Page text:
From Abirami Mega Mall to Ega Cinemas, Puraswalkam is home to some of the city’s oldest theatres.

Why Puraswalkam is the mecca of cinema-goers in Chennai PTI - Image for representational purpose
Features Cinema Thursday, August 03, 2017 - 14:45

If you are looking for a perfect blend of a residential area and shopping hub, then Purasawalkam is your automatic pick. Ironically, the term “Purasai” originated from a tree called “Purasai maram” as this area was copious with this tree variety. Ironically, this area is devoid of greenery today and the streets are always crowded.

Purasawalkam is one of the oldest neighbourhoods in Chennai. In Tamil Nadu’s tinsel town, the catchment areas of Purasawalkam also includes Kilpauk, Ayanavaram, Kellys, Otteri, Aminjikarai, Anna Nagar, Chetpet, Choolaimedu and Nungambakkam. In trade parlance, this conglomeration is technically West Chennai since Kodambakkam can be labelled as South Chennai, North Madras has an obvious identity and Mount Road is effectively Central Chennai.

Abirami Mega Mall

Purasawalkam is often considered as the signal provider for the entire cinema industry. If there is uncertainty over the release of a film, the opening of advance bookings at Abirami Mega Mall is considered a green signal for the movie’s release. The highly reputed and influential veteran ‘Abirami’ Ramanathan is the trade’s powerhouse and all roads lead to him for crucial decisions.

Even last week, he sprung a surprise on the entire industry by waiving off the most talked about online booking charges in his theatre, which many believe has come from the right person as he heads the Tamil Film Chamber of Commerce.

‘Abirami’ Ramanathan’s pet child- the four-screen multiplex Abirami Mega Mall– has seen the industry evolve. The Abirami complex entered business during the early 1970s, at a time when the multiplex boom started in Chennai. Starting 2007, Abirami took up each screen for renovation and brought up different theme-based theatres. They even introduced a new jargon in cinema trade- the ‘7 Star theatre’. There is a waiter on call to deliver you dinner and there are recliner seats, which can be turned into a bed while you watch your favourite flick.

Image Courtesy: Abirami.in

For the last few years, Abirami is often the first theatre to open advance bookings for a blockbuster film.  They were also the first to stop advance bookings for films like Vishal’s Madha Gaja Raja and Kamal Haasan’s Vishwaroopam, signalling postponement. While Abirami is one of the pioneers in sound technology (they installed Dolby sound system even before the release of Kamal Haasan’s Kurudhi Punal-the first Tamil film mixed with this sound), today they have the latest laser projection for their screens.

Abirami, however, never released Hindi films until the reopening of one of their screens, post renovation (they renovated each of their screens one by one to make sure business does not stop). Their first big Hindi release was in Diwali 2007 when they released Shah Rukh Khan’s Om Shanti Om in their refurbished Swarna Sakthi Abirami. But Abirami did not stop here, he even distributed the film in Chennai. This move sent shock waves in the theatre business, with Ega Cinemas, which specialized in Hindi films, taken by surprise. Ega Cinemas released only one film -Saawariya-that Diwali, missing out on the high profile SRK film.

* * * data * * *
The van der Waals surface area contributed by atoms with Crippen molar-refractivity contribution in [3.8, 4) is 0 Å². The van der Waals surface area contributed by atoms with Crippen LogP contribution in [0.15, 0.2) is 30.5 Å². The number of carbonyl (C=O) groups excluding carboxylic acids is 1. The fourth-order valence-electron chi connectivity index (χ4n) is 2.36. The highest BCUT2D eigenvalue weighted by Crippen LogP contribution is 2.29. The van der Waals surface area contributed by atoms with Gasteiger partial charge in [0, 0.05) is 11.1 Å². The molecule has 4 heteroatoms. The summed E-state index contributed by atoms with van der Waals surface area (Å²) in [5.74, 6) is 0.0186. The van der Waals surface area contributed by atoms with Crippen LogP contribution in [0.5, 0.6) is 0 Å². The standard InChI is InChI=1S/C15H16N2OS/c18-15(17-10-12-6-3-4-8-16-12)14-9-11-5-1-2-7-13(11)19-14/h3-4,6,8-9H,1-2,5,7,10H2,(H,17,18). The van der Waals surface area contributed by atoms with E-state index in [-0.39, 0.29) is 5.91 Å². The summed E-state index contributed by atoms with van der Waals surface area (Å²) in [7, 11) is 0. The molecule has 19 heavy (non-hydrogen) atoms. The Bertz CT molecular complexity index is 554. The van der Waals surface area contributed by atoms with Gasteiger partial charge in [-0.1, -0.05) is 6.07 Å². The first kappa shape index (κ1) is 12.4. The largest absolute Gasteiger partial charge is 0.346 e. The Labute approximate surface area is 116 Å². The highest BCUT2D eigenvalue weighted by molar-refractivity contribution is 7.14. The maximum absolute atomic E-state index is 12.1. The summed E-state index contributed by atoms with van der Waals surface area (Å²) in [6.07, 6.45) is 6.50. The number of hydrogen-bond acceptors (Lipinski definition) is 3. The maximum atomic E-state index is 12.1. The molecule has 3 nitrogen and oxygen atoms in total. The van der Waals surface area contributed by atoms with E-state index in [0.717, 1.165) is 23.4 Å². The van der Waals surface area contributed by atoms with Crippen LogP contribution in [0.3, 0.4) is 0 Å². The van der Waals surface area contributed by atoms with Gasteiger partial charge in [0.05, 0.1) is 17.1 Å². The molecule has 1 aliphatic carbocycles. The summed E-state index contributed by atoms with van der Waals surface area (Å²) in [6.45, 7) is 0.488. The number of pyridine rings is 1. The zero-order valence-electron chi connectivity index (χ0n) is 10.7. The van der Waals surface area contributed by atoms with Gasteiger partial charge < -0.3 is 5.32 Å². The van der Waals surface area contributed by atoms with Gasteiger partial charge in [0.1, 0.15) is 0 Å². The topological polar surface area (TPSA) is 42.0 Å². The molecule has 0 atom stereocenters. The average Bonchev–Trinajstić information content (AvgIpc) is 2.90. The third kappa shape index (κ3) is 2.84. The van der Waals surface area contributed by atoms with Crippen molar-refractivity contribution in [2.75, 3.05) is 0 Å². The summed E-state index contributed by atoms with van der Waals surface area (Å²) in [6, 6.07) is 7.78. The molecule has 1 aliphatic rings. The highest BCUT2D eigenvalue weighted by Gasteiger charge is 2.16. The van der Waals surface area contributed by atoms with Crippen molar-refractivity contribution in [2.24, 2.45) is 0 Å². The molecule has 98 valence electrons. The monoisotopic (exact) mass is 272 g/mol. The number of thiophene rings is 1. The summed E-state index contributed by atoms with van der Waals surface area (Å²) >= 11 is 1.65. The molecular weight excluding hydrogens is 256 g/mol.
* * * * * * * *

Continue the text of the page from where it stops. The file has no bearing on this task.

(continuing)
Sangam Cinemas

Abirami’s nearest rival-Sangam Cinemas-is around 2 km away at Kilpauk. Sangam, by design, tries to replicate Sathyam Cinemas by creating a similar lobby, trained staff, elite concession counters etc. They are less cramped when compared to Abirami Mega Mall. With big auditoriums, Dolby Atmos, couple seating and affordable tickets, Sangam is a unique three-screen complex in Chennai.

Image Courtesy: Sangam Cinemas

In 2007, when ‘Abirami’ Ramanathan distributed Rajinikanth’s Sivaji in Chennai, he brought in a new revolution by releasing in the film in record number of screens. In all other areas of Chennai, there was wide showcasing but in Purasawalkam area, Abirami simply monopolized the distribution. While they played the Rajinikanth blockbuster in all four screens at Abirami, they did not give a single show to Sangam. Sangam reciprocated when they started distributing movies like Vijay Sethupathy’s Pizza. The cat and mouse game followed when superhits Kalakalappu and Kumki were not released at Abirami, while Sangam played it exclusively.  

Today, this practice has been stopped as every film gets released across theatres as the distributor wants to make the maximum earnings from the first weekend.  In 2007, Ajith’s superhit Billa set the trend when it got screened at both Abirami and Sangam multiplexes-a first in this area.

Ega Cinemas

On the same road as Sangam, lies Ega Cinemas, the 2-screen complex which is considered Chennai’s Bollywood hub. Be it the crowd-pulling Khan films or off-beat movies like Amithab Bachan’s Paa or Ranbhir Kapoor’s Burfi or lesser known films like Meri Pyaari Bindu, there is hardly a Hindi release which Ega misses. For the past three years, Ega is also accommodating big Tamil releases as Tamil distributors want every screen in the city for big opening numbers.